The title comes from a line in the Hebrew Bible, Ecclesiastes 7:4 to be more specific: "The heart of the wise is in the house of mourning; but the heart of fools is in the house of mirth." In other words, wise people think about death and loss and other serious matters, while foolish people are busy thinking of only happy and silly things. When you read the passages surrounding 7:4, what you walk away with is some general advice to take life seriously instead of indulging in pleasure.
Remind you of anything? Another way to describe this dichotomy is to contrast "Stoic" (thinking about serious stuff) and "Epicurean" (pleasure-seeking). Lawrence Selden is at one point described as combining "the stoic's carelessness of material things […] with the Epicurean's pleasure in them." In Lily's "Character Analysis," we discuss her transformation from a material girl to a pillar of morality – in other words, she's an Epicurean-turned-Stoic.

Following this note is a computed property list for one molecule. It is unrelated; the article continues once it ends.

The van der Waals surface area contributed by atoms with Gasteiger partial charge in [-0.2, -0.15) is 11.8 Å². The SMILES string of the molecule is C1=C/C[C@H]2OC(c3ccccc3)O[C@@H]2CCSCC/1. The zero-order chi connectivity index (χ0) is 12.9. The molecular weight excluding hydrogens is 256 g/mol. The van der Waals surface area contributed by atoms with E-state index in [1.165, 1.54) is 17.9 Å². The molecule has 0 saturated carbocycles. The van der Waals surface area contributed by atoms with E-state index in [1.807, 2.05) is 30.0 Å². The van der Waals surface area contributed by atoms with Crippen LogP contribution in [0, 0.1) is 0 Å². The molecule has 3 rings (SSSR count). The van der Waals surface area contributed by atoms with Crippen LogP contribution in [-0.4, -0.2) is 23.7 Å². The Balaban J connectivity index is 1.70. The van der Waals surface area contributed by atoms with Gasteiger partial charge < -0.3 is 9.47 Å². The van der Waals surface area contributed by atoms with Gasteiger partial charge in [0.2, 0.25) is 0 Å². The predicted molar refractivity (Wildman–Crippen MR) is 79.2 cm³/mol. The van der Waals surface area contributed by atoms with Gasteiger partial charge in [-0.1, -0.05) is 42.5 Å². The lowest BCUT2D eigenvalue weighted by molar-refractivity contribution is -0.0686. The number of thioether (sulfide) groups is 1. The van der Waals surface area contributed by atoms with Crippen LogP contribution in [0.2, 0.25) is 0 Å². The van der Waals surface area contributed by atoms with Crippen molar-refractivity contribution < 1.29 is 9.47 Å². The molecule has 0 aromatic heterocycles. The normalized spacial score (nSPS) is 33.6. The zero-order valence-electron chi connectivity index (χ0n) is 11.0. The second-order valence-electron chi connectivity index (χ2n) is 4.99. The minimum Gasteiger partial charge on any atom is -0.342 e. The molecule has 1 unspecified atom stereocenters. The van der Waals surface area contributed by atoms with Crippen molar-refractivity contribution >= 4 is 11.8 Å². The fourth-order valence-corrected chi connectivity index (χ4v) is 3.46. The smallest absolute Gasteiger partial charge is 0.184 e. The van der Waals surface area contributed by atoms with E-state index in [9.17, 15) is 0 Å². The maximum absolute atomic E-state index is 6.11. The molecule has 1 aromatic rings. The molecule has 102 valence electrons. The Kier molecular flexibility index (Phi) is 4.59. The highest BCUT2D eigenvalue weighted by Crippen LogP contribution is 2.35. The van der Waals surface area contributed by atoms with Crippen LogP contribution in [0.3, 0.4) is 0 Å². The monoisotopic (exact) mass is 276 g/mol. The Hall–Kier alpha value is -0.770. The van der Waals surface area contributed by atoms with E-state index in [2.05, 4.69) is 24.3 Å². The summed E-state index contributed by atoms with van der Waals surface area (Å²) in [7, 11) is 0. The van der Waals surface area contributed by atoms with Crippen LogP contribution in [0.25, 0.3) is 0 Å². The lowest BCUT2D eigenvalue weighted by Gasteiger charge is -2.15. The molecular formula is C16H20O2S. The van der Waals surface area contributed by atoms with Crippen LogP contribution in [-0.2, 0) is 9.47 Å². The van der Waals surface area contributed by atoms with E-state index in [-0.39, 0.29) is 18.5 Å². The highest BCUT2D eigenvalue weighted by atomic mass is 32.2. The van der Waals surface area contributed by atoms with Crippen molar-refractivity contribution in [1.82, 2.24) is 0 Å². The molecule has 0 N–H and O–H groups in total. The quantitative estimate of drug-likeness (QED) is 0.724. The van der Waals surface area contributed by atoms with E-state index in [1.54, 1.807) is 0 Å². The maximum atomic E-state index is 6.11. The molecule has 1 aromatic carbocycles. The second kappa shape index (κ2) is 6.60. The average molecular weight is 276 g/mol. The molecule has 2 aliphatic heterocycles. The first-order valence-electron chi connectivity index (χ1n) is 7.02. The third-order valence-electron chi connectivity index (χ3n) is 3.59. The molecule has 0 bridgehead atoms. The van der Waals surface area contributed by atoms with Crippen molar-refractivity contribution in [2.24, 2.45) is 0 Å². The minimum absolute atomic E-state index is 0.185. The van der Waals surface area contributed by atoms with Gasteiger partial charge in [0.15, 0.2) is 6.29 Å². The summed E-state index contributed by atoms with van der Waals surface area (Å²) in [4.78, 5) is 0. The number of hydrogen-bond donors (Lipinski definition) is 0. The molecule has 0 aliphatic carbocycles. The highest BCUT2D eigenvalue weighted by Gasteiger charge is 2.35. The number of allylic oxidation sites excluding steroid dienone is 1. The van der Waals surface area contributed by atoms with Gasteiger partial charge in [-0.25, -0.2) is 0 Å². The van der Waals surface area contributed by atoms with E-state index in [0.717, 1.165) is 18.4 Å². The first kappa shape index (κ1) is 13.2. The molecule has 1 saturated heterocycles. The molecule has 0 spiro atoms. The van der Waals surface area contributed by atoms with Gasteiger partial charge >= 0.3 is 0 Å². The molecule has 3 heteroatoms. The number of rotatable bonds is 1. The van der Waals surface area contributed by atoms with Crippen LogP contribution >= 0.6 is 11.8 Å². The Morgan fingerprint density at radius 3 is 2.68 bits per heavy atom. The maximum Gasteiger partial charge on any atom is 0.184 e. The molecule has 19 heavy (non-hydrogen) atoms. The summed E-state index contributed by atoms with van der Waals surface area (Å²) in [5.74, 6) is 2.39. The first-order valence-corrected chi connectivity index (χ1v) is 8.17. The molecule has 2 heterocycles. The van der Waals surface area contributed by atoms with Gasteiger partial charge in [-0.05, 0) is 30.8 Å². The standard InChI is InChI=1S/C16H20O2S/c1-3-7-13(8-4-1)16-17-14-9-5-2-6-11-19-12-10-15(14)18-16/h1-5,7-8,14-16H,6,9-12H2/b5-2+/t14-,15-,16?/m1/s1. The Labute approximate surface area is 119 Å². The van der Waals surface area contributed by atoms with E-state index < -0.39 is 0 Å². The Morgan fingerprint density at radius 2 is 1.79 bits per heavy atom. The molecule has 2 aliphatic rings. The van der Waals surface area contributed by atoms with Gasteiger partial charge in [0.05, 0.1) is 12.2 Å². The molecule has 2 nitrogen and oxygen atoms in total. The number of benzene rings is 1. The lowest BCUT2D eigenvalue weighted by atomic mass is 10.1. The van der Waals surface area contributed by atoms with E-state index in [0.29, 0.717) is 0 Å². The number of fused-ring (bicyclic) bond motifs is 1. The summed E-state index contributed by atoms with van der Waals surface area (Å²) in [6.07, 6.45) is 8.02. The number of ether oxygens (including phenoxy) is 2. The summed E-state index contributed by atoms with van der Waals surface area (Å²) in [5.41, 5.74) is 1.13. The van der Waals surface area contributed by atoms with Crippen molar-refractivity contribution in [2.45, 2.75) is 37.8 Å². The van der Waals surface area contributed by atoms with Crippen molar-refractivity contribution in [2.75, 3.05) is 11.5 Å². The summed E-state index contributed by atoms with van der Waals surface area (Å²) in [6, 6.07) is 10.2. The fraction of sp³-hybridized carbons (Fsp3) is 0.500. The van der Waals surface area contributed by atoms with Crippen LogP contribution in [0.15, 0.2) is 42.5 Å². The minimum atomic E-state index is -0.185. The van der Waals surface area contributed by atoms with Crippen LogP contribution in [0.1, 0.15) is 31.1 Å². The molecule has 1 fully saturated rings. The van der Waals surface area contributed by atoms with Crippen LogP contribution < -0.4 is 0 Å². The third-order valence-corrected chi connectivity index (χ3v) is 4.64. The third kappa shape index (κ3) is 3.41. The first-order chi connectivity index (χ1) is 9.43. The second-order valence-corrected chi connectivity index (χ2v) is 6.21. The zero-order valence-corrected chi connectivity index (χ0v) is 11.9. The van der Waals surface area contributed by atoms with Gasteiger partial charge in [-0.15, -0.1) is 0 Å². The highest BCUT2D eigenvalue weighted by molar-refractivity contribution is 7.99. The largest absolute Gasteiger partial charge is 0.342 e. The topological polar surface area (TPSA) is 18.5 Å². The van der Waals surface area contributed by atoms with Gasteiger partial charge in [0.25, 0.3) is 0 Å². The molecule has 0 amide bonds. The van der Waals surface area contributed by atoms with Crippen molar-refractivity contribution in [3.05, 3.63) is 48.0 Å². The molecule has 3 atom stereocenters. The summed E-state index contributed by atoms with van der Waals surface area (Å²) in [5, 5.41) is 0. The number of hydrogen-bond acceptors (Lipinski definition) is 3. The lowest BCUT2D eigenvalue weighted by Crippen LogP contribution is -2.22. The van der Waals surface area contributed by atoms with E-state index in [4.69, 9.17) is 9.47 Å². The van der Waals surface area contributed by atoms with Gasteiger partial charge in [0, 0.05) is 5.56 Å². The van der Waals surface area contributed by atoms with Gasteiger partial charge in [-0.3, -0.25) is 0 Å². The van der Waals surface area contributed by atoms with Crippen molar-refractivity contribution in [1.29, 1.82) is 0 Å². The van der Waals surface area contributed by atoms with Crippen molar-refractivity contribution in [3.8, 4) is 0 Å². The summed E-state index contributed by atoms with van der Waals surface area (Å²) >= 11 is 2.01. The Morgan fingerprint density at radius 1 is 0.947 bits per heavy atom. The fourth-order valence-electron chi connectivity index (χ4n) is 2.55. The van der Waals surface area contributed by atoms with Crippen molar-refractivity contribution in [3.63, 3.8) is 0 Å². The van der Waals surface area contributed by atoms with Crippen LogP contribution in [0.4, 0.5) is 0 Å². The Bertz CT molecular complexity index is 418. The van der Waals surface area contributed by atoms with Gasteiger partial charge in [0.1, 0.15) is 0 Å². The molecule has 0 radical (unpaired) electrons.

The House of Mirth – like this passage from Ecclesiastes – praises stoicism and rejects Epicureanism. We talk in "Character Analysis" about the dichotomy of money and morality in the novel. Characters have to choose between material luxuries and goodness. Wharton makes it clear that the correct choice, in her mind and therefore in her novel, is goodness and morality – and this choice of title reinforces that bias.